Note the two seats side by side. This is no solo ride.
You may be confused as to how large this robot is. The distance between the centers of the two middle legs, folks, is currently 17 feet. That’s about a lane of traffic… and a half. The bottom of the frame is over 6 feet off the ground. To give you an idea of how big that really is, check out this comparison to a shoddily rendered version of my car.
Well, we just wrapped up our second class session. We kept lecture time pretty short – we only did a brief introductory presentation on steel weldments (which you can check out here) and reviewed a couple of homework assignments from the first class – and then spent most of the class on (a) prepping the controls team to work with the upcoming Leg Cart simulation and (b) coordinating the mechanical team’s build progress. James or Dan will post some simulation videos soon, but in the meantime I thought I’d show off some of the mechanical work.
To get started, let’s review the hardware we bought before class, starting with…
One of the sets of decisions we made as instructors early on was deciding on the powerplant. We needed something that provided sufficient power to provide hydraulic fluid for a 1-2 ton robot, that was (a) robust, (b) relatively affordable, and (c) as off-the-shelf as possible. We decided to rip the hydraulic powerplant out of a forklift (specifically, a Toyota FGC-45 from 1991) and repurpose it. The net result is that we have a 135 horsepower, propane-powered powerplant that produces upwards of 35 gallons per minute of hydraulic fluid at 2,500 psi. The fact that it’s propane fired means the robot can operate for brief periods indoors, and also means that we can swap industrial-grade fuel tanks good for 6 hours of runtime without having to custom build or fill any of the fuel system components.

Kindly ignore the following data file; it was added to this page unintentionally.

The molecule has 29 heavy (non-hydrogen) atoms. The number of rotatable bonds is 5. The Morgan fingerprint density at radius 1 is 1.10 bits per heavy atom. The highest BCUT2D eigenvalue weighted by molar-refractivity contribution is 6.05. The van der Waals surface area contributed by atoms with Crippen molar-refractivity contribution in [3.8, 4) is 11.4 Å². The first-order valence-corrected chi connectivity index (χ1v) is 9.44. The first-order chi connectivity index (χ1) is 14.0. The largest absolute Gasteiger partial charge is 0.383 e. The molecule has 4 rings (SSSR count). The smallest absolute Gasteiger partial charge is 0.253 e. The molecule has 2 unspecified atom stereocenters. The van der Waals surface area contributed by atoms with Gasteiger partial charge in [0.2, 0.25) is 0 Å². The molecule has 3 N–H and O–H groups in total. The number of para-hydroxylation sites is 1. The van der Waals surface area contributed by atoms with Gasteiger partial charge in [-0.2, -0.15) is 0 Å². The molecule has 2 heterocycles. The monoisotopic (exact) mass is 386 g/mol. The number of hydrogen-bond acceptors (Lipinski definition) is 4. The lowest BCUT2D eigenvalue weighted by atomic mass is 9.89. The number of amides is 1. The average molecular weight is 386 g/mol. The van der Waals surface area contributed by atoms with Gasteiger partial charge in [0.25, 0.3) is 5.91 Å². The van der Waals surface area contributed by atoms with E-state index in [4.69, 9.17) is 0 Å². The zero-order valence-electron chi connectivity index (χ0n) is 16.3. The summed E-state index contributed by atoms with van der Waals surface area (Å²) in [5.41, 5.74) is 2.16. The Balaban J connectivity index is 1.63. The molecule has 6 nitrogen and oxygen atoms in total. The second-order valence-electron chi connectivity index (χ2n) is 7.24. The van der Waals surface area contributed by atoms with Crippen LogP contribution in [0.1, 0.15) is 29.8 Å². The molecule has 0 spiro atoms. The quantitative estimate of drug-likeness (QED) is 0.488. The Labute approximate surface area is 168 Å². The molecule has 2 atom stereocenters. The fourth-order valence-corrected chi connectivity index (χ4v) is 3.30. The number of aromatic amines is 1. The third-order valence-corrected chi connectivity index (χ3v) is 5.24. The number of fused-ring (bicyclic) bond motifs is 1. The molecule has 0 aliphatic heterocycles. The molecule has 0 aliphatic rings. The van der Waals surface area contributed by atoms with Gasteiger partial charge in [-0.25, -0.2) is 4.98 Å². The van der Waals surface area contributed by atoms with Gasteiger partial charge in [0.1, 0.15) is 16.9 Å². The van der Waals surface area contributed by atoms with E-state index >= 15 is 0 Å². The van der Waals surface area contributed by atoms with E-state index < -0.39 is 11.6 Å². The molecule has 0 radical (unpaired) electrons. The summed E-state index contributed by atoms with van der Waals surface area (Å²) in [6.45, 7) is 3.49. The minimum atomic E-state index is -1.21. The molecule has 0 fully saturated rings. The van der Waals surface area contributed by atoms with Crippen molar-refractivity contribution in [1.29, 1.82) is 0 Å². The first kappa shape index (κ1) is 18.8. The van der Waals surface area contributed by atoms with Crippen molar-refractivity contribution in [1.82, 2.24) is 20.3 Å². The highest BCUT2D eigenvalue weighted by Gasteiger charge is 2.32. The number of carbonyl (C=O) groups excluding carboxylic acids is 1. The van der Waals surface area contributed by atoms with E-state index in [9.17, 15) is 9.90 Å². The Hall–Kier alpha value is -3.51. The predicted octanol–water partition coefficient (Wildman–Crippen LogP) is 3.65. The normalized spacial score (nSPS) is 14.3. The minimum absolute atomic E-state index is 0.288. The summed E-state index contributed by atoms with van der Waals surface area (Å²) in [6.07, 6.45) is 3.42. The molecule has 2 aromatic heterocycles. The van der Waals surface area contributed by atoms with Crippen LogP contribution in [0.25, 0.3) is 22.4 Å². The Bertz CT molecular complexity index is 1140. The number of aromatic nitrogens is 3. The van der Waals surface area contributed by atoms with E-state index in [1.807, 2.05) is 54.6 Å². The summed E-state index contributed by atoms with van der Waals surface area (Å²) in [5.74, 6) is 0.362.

So that’s what we have – what we’re working on now is making the Leg Cart, our prototype hydraulics platform. The idea here is to make a platform on “rails” (i.e., only able to move in one dimension) that has a single leg and a hydraulic powerplant on board (we’re borrowing the pump from our full system and running it off of a giant electric motor). This will be the students’ introduction to hydraulic systems, so we’re building something small (relative to the final system – the cart will still be 600 pounds…) at first so we can screw up and figure out what we’re doing. Without further ado, here’s the progress we made on the cart chassis in the past week: